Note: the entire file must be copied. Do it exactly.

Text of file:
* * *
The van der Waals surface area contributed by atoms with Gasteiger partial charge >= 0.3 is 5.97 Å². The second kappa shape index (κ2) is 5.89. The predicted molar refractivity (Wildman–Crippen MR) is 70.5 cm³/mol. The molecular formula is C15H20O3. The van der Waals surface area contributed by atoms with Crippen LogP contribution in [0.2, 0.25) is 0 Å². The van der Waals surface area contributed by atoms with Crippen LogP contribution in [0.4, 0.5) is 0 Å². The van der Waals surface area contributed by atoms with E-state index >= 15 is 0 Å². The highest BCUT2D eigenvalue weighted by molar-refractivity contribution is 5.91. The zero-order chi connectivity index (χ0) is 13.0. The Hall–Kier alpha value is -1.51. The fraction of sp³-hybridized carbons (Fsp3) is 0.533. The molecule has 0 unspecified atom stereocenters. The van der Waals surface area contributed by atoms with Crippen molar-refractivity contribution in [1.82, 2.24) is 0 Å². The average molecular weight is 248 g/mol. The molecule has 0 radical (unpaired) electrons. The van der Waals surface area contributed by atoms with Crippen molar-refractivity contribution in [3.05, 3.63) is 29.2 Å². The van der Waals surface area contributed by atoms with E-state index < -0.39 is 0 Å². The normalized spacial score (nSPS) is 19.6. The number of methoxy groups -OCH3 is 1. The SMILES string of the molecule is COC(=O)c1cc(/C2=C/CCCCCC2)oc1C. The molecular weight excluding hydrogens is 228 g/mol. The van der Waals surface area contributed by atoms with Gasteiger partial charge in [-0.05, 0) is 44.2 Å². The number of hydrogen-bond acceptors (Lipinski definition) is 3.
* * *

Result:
The van der Waals surface area contributed by atoms with Gasteiger partial charge >= 0.3 is 5.97 Å². The second kappa shape index (κ2) is 5.89. The predicted molar refractivity (Wildman–Crippen MR) is 70.5 cm³/mol. The molecular formula is C15H20O3. The van der Waals surface area contributed by atoms with Crippen LogP contribution in [0.2, 0.25) is 0 Å². The van der Waals surface area contributed by atoms with Crippen LogP contribution in [0.4, 0.5) is 0 Å². The van der Waals surface area contributed by atoms with E-state index >= 15 is 0 Å². The highest BCUT2D eigenvalue weighted by molar-refractivity contribution is 5.91. The zero-order chi connectivity index (χ0) is 13.0. The Hall–Kier alpha value is -1.51. The fraction of sp³-hybridized carbons (Fsp3) is 0.533. The molecule has 0 unspecified atom stereocenters. The van der Waals surface area contributed by atoms with Crippen molar-refractivity contribution in [1.82, 2.24) is 0 Å². The average molecular weight is 248 g/mol. The molecule has 0 radical (unpaired) electrons. The van der Waals surface area contributed by atoms with Crippen molar-refractivity contribution in [3.05, 3.63) is 29.2 Å². The van der Waals surface area contributed by atoms with E-state index < -0.39 is 0 Å². The normalized spacial score (nSPS) is 19.6. The number of methoxy groups -OCH3 is 1. The SMILES string of the molecule is COC(=O)c1cc(/C2=C/CCCCCC2)oc1C. The molecular weight excluding hydrogens is 228 g/mol. The van der Waals surface area contributed by atoms with Gasteiger partial charge in [-0.05, 0) is 44.2 Å². The number of hydrogen-bond acceptors (Lipinski definition) is 3.